ODO NOT THING seemed clear during the election campaign upside down Germany. Whatever the outcome, the negotiations necessary to form the first government of the post-Angela Merkel era would be complex, difficult and extremely long. A fragmented electorate was likely to force Germany to form its first three-way coalition since the 1950s, binding together parties previously united only by mistrust and disagreement. Ms Merkel, some thought, would have to don one of her famous colorful blazers for a final New Year’s speech as chancellor, as the coalition talks in January.
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The election result was indeed messy. Yet, less than a month later, things progressed more smoothly than anyone dared hope. The Social Democrats (SPD), who won a narrow victory over Merkel’s conservative Christian Democratic bloc, are discussing a “traffic light” coalition (the name comes from the party colors). with the Greens and the Free Democrats (FDP), a pro-business outfit. The parties’ negotiators spent a week huddled in a Berlin showroom discussing their differences. So far, they seem to have gotten along well.
On October 15, the three parties released a 12-page document with the results of their deliberations to date. The FDP, the strange man of what would otherwise be a left-wing coalition, has secured a guarantee not to increase taxes on personal or corporate income, and that the “debt brake” limiting the deficit of the Germany, enshrined in the constitution, will not be affected. These are concessions to reality as much as to FDP. Progressive parties could not hope to obtain tax increases or constitutional changes through the Bundesrat, Germany’s upper house.
Seeking to prove that their putative alliance can be more than the sum of its parts, its members promote a “modernization” narrative. This translates into commitments to halve the approval time for infrastructure projects, accelerate digitization, relax immigration laws, increase R&D expenses and reduce the voting age to 16. There are also commitments to boost housing construction, fight child poverty and raise the minimum hourly wage to € 12 ($ 14), the signing policy of Olaf Scholz, the SPDcandidate for chancellor.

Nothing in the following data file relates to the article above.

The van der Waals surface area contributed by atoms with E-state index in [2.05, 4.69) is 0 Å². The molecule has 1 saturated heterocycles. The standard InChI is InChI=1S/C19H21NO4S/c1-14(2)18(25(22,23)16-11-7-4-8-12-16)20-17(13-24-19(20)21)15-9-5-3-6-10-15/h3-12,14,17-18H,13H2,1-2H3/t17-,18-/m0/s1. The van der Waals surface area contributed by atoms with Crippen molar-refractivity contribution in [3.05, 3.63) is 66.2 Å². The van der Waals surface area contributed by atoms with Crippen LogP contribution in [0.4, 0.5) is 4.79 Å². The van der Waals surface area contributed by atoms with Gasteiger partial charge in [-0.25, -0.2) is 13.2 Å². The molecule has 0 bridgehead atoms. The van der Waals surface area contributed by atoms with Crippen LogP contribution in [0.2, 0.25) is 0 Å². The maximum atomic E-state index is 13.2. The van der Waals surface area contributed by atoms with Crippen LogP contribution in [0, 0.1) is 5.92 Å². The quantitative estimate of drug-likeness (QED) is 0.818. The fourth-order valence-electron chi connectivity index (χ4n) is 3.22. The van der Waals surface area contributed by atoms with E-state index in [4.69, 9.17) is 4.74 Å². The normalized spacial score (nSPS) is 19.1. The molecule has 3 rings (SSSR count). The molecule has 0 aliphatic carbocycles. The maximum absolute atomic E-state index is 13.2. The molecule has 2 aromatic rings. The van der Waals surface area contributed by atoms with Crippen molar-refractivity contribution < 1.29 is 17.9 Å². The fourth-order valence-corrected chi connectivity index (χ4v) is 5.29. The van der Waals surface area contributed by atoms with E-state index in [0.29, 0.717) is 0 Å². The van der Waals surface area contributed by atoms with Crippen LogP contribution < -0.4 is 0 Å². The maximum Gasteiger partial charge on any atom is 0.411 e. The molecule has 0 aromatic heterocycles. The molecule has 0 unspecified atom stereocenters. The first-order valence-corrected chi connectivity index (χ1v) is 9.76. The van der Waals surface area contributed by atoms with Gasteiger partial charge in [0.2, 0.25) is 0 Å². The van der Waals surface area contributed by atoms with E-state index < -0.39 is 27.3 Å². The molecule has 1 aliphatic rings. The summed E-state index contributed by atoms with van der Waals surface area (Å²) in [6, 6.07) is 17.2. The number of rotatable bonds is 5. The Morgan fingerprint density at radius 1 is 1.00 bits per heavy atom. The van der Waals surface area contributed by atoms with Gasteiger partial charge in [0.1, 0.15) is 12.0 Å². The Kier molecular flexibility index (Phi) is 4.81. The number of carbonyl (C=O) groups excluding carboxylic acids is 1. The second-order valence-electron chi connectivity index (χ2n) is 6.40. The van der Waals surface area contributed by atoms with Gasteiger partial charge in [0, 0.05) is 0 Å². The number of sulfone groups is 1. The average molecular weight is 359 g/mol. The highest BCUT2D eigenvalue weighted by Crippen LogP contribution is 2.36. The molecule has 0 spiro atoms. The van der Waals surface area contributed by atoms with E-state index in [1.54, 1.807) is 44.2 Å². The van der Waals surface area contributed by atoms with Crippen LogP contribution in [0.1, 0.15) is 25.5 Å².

Yet the paper is vague, or silent, on the more delicate issues. His proposed adjustments to the creaky public pension system will not be enough to prevent a demographic crisis to come. His ambivalent statement on the EU’s fiscal rules, which governments will abolish early next year, “just shows that we couldn’t agree on anything coherent,” says Sven Giegold, an environmentalist European deputy involved in the negotiations.
The biggest open question is how the government can hope to finance the huge investments needed for the energy and digital transitions promised by Germany. Experts are teeming with ideas, including the creation of public enterprises or complex off-budget vehicles. But for now, the parties simply promise to “guarantee the necessary investments … within the framework of the constitutional debt brake”. Threading that needle may be the trickiest part of official coalition talks to come.
Nearly 300 negotiators, divided into 22 working groups, will now spend the coming weeks discussing the details. Their bosses must manage the delicate question of the distribution of public employment: FDP and the Greens are both eyeing the finance ministry, currently occupied by Mr Scholz. (After Jens Weidmann’s surprise resignation on October 20, they also have to agree on a new Bundesbank president.) All is well, the parties will strike a formal coalition deal – likely the length of a small book – in December. . Assuming that it is approved by the members of the Greens, and perhaps by that of the SPD, Mr Scholz will make his wish to be crowned chancellor before Christmas come true, and Mrs Merkel will make her wish to leave her blazer in the wardrobe on December 31. ■
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This article appeared in the Europe section of the print edition under the title “Lit vert”